Scarborough Marina to the Mandurah Estuary

Sailing the east coast of Queensland is a doddle.
If you take away the cyclones, the shallow reefs and all the turbulent bars, sailing the coast of Queensland is a cinch. Anyone can do it. Every sailor should do it.
That’s why I chose not to.
Moreton Bay was my real sailing ground. Okay, to be fair, I sailed the deep end of the bay and did it in all kinds of weather, night and day. I even went outside the bay to play, making my way up to Fraser Island one time. It’s not quite an ocean crossing but I still managed to clock over 200 sailing hours in and around the bay, all self-taught, all done solo.
Moreton Bay was and is a fantastic place to learn sailing. It’s like an ocean with bumpers around it. The surrounding islands turn it into a kind of an ocean creche. It’s still a dangerous place but then so is a bathtub if you do the wrong thing at the wrong time. The bay is huge, especially at it’s northern end and that’s where the most of the ocean-like action happens. The wind and wave mimics the sea and the shallow sections of it keep a skipper on-point when it comes to navigation. A  south-easterly blows regularly too so, if everything fails, a slow wind drift will take a skipper and anything left floating back towards the mainland.
This is where I lived for three years.
Originally I wanted to sail Last Laugh around Australia. She was capable and so was I. After two years doing trips to Moreton Island and back, I left Scarborough Marina and sailed north to Fraser Island as a trial run. Last Laugh and I sailed for 24hrs and entered Inskip Point. I then spent two weeks in the Great Sandy Straights before turning around and coming back.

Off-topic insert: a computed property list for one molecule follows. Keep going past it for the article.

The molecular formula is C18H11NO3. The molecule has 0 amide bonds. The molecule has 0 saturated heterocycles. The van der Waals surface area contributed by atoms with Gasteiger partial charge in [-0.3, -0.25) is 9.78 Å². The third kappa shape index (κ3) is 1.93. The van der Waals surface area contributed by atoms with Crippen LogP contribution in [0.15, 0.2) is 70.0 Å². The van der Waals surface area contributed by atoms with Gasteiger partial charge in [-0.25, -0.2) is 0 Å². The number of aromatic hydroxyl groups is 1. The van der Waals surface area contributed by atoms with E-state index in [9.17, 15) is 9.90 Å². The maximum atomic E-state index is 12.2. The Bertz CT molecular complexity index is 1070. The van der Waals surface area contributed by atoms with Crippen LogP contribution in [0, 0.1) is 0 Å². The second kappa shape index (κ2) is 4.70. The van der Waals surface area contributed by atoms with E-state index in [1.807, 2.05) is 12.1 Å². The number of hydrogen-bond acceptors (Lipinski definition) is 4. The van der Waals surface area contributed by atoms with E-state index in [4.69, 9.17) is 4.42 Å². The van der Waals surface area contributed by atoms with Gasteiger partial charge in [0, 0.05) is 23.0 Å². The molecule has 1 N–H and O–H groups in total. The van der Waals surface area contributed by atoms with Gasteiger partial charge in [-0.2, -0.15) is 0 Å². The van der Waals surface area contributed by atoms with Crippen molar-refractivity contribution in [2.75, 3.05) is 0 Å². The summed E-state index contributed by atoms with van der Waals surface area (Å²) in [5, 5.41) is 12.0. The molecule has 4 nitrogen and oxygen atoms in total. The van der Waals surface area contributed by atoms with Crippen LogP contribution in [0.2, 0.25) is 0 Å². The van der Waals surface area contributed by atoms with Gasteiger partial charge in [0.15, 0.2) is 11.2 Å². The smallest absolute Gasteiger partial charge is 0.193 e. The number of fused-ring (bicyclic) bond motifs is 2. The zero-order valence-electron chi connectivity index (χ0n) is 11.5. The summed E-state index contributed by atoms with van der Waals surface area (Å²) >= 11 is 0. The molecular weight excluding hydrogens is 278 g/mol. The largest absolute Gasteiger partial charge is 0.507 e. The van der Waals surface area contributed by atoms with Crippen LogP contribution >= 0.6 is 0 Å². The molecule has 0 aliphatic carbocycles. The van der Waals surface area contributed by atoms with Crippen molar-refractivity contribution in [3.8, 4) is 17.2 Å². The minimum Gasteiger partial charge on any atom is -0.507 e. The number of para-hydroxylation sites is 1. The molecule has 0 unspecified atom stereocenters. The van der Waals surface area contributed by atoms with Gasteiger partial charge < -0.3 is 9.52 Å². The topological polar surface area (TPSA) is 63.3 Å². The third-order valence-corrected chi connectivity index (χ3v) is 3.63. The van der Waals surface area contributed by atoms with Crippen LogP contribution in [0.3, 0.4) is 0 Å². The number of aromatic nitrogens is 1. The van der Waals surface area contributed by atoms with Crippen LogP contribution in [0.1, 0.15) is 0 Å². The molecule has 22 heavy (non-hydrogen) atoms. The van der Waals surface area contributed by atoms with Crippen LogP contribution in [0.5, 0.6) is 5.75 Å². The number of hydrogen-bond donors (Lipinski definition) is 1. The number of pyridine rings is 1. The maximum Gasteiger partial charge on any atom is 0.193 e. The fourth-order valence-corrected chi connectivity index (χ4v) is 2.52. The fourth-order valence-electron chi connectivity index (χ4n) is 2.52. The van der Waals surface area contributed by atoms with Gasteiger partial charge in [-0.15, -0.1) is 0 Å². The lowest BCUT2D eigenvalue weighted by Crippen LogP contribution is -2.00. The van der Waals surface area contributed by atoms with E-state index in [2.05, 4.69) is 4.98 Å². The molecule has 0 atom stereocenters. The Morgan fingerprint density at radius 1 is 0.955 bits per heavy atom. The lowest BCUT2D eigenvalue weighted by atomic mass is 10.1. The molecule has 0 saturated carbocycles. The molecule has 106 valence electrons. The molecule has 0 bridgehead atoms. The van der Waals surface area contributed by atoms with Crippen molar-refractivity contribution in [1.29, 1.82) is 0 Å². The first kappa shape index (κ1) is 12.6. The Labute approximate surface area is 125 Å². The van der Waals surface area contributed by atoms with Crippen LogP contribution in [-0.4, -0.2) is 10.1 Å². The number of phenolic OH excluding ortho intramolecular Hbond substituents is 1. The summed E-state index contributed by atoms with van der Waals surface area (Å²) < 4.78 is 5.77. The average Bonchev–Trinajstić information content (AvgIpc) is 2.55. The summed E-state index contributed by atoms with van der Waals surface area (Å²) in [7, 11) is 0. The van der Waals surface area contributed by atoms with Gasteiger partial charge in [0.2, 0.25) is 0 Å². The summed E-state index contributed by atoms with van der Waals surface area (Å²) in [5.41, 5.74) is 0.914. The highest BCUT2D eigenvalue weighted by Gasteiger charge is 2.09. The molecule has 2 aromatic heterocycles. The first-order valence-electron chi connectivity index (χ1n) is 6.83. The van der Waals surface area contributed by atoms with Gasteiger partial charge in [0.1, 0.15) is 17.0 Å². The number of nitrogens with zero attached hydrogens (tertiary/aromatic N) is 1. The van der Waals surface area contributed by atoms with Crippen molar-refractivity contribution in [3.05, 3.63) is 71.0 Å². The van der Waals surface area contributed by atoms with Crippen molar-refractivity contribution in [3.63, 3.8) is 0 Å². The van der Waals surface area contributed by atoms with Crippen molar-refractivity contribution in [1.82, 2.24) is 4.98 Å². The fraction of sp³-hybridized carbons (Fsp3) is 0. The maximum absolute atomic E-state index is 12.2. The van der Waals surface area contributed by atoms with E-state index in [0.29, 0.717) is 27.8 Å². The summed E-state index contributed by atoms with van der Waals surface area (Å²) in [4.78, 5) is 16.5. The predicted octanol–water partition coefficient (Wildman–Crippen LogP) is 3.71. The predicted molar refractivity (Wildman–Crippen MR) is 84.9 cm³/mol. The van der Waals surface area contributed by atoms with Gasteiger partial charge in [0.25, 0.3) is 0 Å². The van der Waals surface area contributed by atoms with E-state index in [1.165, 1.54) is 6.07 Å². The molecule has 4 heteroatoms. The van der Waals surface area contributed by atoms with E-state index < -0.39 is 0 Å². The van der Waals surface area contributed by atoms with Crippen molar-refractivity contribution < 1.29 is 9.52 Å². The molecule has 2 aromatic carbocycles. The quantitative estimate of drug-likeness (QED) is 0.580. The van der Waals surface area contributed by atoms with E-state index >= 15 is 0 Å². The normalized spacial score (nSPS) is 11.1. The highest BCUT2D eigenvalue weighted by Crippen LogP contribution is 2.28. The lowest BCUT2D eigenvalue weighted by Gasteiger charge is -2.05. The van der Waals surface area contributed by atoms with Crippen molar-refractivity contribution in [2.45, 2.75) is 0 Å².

My 27ft Roberts – Last Laugh
It was an interesting experience and it made my mind up about long term offshore sailing: It wasn’t for me. Don’t get me wrong, I loved the trip… most of it anyway, and I learned much about sailing. It’s just that, I had a near-death experience on the way back home and it changed my thoughts on solo sailing.
Five and seven metre waves hammered the coastline at Inskip Point as I re-entered the bar and headed out to sea. There were times when my yacht left the water. It fell six or so metres and crashed behind a wave each time one passed and then I had twelve more hours of that as I sailed down the coast.
It was a dumb thing to do… to leave when I did. I’d spent too many days held up at Tin Can Bay waiting for the weather to abate. Cabin fever had me going out of my mind. I tried leaving TCC the day before because the wind had dropped… and so I sailed to the bar to have a look the next morning. It was still foaming so I turned around and went back to Tin Can Bay to wait… but the wind died even more overnight. Five knot winds the next morning presented an illusion of calm so I pushed on.
Once I’d entered the notorious channel, there was no going back. The waves rose into 3mtr curlers quickly. They would’ve surfed LL right back into the shore if I’d turned around! So I went forward. 
I had to go forward. That’s all I could do. I had to use the pointy end of the boat to slice each breaking wave and keep myself safe. I had to fight one every eight seconds until I sought refuge in the safety of the Mooloolaba anchorage half a day later.